You know the answer...
(Hint: he was the lead off hitter for Team Italy in the past World Baseball Cup)
Lots of things have been said about Nick Punto and I am not going to get there tonight (other that snide remark above)
Nick Punto has been a decent utility infielder with the Twins.
His career line .248/.322/.324 (.647 OPS) was to be projected from his career minor league line (.265/.361/.338), so there is no surprise that he has been consistent with the bat.
He is an above average fielder, he is small (5'9, 170 lbs; generously listed) and can play multiple positions and can play them well, albeit a tad fancy (read: form vs. function)
He is a "gamer", "plays his heart out" and "knows how to use the bat". This describes a slew of smaller utility players the Twins had since pretty much their move to Minnesota. Case in point, here are Nick Punto's predecessors, their MLB career slash lines and their listed height and weight in playing days:
Denny Hocking: .251/.310/.344 .654 OPS (1997-2004) 5'10, 176 lbs
Jeff Reboulet: .240/.332/.318 .649 OPS (1992-1996) 6'0", 169 lbs
Al Newman: .226/.304/.266 .570 OPS (1987-1991) 5'9, 183 lbs
Ron Washington: .261/.292/.368 .659 OPS (1981-1986) 5'11, 163 lbs
Rob Wilfong .248/.303/.345 .648 OPS (1977-1981) 6'1", 185 lbs
Luis Gomez .210/.261/.239 .500 OPS (1974-1977) 5'9", 150 lbs
Nothing out of the ordinary
other than the facts that:
Ron Gardenhire handled Punto a starting job (and I hope he does not do it again) and lobbied to sign him to a contract bigger than that of Orlando Hudson's.
Newmie will probably get (s)elected into the Twins' Hall of Fame, Punto is really on his footsteps (minus a couple of rings). Give him the rings and he will be in. Don't like the way he is playing or the fact that he starts? Don't blame him, blame the Manager of the Millennium
This is my 13th year on the beat. This is the best team the Twins have had going into spring training.
I believe that it is an astute observation that the 2010 Twins are very likely the best team the Twins had the last 13 years; however, this does not say much because most of the Twins' teams from 1997 on, when they were competing, they were competing more because of guts and intangibles rather because of the power of the team 'on paper'.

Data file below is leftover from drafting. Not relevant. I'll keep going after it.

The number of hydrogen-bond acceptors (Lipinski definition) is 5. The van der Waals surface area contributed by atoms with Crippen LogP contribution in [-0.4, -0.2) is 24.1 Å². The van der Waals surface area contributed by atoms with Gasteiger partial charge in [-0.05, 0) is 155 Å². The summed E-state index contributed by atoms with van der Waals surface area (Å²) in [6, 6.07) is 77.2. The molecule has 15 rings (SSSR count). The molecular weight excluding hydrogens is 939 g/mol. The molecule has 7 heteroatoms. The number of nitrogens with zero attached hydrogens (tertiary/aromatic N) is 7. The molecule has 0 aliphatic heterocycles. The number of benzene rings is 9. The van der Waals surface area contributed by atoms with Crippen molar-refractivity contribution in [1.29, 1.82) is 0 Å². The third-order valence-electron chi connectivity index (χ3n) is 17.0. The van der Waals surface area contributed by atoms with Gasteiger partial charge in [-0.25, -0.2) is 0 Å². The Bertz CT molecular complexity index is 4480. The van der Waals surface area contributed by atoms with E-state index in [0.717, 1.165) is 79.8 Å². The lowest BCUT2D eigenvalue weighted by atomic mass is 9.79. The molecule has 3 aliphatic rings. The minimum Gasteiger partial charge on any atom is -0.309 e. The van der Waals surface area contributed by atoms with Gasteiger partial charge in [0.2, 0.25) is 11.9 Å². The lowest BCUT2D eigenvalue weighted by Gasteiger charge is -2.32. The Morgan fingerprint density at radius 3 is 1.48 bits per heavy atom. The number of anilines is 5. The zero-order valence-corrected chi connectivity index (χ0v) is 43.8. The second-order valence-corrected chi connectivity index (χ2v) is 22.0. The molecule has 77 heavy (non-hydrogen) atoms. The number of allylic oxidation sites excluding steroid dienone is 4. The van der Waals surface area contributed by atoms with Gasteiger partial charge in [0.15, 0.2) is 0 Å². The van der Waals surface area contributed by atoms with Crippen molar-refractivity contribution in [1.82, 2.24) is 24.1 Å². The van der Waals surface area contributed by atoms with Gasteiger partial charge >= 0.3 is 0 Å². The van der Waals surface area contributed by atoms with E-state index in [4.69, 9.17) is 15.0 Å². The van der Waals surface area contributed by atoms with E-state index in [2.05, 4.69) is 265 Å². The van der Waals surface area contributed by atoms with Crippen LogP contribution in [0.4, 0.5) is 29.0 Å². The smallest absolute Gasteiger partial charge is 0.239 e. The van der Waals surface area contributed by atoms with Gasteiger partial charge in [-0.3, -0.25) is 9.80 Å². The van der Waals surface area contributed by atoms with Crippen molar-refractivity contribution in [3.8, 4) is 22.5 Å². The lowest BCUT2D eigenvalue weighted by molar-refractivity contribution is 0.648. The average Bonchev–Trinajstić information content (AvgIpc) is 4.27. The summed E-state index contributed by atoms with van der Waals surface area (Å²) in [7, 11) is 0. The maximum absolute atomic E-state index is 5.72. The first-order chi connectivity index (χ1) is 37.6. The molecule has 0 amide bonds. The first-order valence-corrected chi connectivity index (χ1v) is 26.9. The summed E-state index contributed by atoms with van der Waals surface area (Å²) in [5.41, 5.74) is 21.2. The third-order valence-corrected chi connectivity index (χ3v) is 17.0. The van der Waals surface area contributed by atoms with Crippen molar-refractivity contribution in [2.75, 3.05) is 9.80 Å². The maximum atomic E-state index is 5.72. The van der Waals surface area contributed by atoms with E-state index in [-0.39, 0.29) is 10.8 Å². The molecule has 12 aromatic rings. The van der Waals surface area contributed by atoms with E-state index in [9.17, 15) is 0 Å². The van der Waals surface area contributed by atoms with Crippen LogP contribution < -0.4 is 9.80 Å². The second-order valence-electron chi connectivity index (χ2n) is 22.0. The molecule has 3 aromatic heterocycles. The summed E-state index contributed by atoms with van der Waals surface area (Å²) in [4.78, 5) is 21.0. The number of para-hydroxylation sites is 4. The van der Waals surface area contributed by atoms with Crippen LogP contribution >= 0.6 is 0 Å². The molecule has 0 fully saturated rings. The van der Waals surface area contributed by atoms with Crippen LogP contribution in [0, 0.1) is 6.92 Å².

I am starting a two-series analysis to see how does the 2010 team rank (on paper) compared to probably the greatest comparable Twins' team, the 1991 World Champions. I know that statistically the 1965 team that lost the World series to the LA Dodgers was the best Twins team; however, baseball changed so much between 1965 and 2010, and I think that an 'on paper' comparison, might not be very meaningful.
Today I am comparing the position players. I am using actual 1991 statistics for the 1991 and either 2009 or career statistics (in one case) for the 2010 team. Part II will be the pitching with the same parameters.
Let the games begin:
Every Day Players:
C. Brian Harper (.311/.336/.447, 111 OPS+) vs. Joe Mauer (.365/.444/.587, 170 OPS+). Brian Harper was a pleasant surprise for the 1991 team, however Joe Mauer is arguably the best catcher ever in baseball and just entering his prime. Advantage: 2010 (large)
1B. Kent Hrbek (.284/.373/.461, 125 OPS+) vs. Justin Morneau (.274/.363/.516, 129 OPS+). Kent Hrbek's was still a fierce competitor; however, at 31, his production was a step off his peak in the mid to late 80s. Justin Morneau is 3 years removed from the MVP award (but an off-season removed from back surgery) and just entering his prime. Advantage: 2010 (slight)
2B. Chuck Knoblauch (.281/.351/.350, 91 OPS+) vs. Orlando Hudson (.283/.357/.417, 109 OPS+). Chuck Knoblauch in his rookie season, in addition to winning the Rookie of the Year award, provided a sparkplug on the top of the Twins' lineup; however at 22, his best seasons were in his future. The newest Twin, Orlando Hudson, in his prime, has been a very consistent player, esp. with the bat. Advantage: 2010
3B. Mike Pagliarulo (.279/.332/.384, 91 OPS+) vs Brendan Harris (.261/.310/.362, 77 OPS+). Pagliarulo and Harris are very similar players, but Pagliarulo has a slight edge in this matchup. It will be interesting to see how Harris will produce as an everyday player and whether someone like Valencia or Hughes might emerge as the starting third baseman for the 2010 Twins. Nick Punto is also an option here as a starter. Anvantage: 1991 (slight)
SS. Greg Gagne (.265/.310/.395, 90 OPS+) vs J.J. Hardy (career: .262/.323/.428, 95 OPS+) Here is the one instant where I am using career numbers vs. 2009 for Hardy, because I think that he will rebound from his awful 2009. Gagne was a consistent shortstop, Hardy has All-Star potential, much more power and better defense. However, he needs to rebound. Advantage: 2010 (slight)